I have a Synology NAS that has failed and I won't be replacing it. It had two 4TB Western Digital Red hard drives. I've bought a dual hard drive disk reader on Amazon and inserted both hard drives but my Mac shows this error (below)

I want to be able to retrieve our data as it has family pictures and a lot of other valuable data stored on it.

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When I check both disks with the DriveDx application they pass all tests, however I still can't seem to mount them.

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    How were the disks setup in the Synology NAS? - JBOD? RAID-0? RAID-1? – jksoegaard Dec 2 '18 at 16:59
  • It is likely they were formatted with a file system not natively supported on macOS. Also if it was a RAID array of some sort (VERY likely) then you would need another Synology NAS to get the data off of them. Or you could send the drives to a data recovery company. But that can be very expensive. – Steve Chambers Dec 2 '18 at 17:37

Depending on the age of the DiskStation the HDs should either use EXT3/4 filesystem or Btrfs filesystem. Both filesystems are natively not supported in macOS (hence the "not readable" dialog). If the NAS HDs are formatted in EXT3/4 you can try the EXT filesystem package for macOS by Paragon software (trial is available). https://www.paragon-software.com/home/extfs-mac/

If the filesystem on the NAS HDs is Btrfs, no luck with macOS. There is no Btrfs filesystem "driver" for macOS available. You can then only try to mount the drives on a system capable of reading Btrfs (another Syno NAS/Linux box etc.).


I want to be able to retrieve our data as it has family pictures etc. and a lot of other valuable data stored on it.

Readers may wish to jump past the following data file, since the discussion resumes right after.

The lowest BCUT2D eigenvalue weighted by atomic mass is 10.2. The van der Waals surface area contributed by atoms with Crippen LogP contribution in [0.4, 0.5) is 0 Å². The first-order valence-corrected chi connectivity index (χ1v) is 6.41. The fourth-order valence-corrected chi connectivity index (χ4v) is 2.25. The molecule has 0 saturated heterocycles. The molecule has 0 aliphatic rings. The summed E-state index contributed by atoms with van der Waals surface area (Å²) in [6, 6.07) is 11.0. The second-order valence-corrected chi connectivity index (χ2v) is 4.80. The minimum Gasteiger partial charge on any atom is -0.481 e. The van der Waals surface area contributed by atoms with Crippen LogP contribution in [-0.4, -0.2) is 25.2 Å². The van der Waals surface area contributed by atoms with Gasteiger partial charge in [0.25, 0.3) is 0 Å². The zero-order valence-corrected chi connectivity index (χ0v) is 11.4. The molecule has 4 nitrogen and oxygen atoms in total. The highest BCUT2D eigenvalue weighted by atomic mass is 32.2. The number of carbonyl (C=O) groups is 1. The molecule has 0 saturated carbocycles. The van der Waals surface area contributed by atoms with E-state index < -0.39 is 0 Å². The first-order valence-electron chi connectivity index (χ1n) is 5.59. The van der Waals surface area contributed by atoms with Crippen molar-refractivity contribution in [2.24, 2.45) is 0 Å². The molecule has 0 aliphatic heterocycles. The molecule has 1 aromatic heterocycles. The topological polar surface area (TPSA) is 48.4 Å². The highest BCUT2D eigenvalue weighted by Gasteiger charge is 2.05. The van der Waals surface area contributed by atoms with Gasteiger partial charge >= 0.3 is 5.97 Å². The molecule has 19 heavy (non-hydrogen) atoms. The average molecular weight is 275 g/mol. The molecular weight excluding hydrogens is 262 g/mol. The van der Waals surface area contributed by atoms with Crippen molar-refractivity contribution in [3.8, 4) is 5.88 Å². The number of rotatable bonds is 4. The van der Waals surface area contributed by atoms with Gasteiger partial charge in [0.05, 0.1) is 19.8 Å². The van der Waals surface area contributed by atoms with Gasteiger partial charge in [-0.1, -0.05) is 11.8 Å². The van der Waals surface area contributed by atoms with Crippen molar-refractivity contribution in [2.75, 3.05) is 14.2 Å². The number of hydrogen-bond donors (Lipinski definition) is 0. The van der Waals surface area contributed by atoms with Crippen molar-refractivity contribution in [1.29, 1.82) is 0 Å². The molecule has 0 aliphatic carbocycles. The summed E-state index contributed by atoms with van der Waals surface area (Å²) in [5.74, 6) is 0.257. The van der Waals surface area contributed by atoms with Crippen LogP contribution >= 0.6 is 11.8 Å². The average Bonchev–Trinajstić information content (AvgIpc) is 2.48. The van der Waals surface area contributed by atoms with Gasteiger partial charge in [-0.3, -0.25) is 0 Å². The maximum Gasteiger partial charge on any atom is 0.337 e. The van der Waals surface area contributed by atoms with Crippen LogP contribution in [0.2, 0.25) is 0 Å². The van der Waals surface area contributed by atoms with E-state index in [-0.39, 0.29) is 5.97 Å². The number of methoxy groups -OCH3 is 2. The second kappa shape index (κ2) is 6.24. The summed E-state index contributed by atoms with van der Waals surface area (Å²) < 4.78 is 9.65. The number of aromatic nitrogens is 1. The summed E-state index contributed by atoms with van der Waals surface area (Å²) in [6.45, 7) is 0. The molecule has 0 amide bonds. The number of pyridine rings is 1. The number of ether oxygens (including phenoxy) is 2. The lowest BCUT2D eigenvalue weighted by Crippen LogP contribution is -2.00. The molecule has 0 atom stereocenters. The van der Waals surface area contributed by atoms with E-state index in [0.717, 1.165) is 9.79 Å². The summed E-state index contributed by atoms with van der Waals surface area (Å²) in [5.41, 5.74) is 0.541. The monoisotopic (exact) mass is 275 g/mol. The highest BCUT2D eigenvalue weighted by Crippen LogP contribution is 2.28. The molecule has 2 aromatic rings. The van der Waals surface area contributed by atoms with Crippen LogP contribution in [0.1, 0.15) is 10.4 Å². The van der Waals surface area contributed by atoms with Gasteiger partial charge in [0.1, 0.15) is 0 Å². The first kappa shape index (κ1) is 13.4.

You won't be able to mount the individual drives because Synology employed (as a default) a technology called SHR (Synology Hybrid RAID). So, to recover anything, you will need another Synology unit. Short of having a second Synology unit, your data should have been backed up.

SHR is an automated RAID management system that makes storage volume deployment easier than traditional RAID systems. SHR will allow users to handle RAID management, expand storage, and maximize storage capability even if they do not have a fine grasp of various RAID levels. SHR allows for 1-disk or 2-disk worth of redundancy - meaning the SHR volume can suffer up to two disks lost, and the data volume will still be available for use. Note that a RAID volume (either Classic RAID or SHR) is not a backup system.

Even if using "classic" RAID, you still woudln't be able to mount the individual drives; they would be need to be mounted as the entire array (and this is before you get to the filesystem).

It can't be said enough that RAID is not a backup. It's a fault tolerant device, not a disaster recovery device.

My suggestion is to obtain a similar Synology unit (secondhand via eBay is fine), rebuild the array then archive them to a USB drive.


Do you know anyone with a Synology NAS you can drop the drives into to recover the files? Synology claims you can add drives from another NAS setup and it should be able to recognize them. That would be the easiest way, if the drives themselves are fine. Pull the data onto another backup system, then reformat the drives for macOS and keep using them as a static backup or Time Machine.

Fair warning though, if you do this, you need an enclosure that has a fan... I've had drives in fanless enclosures die after long usage for backups.


I downloaded the UFS Explorer RAID Recovery software, connected both disks and exported the data.

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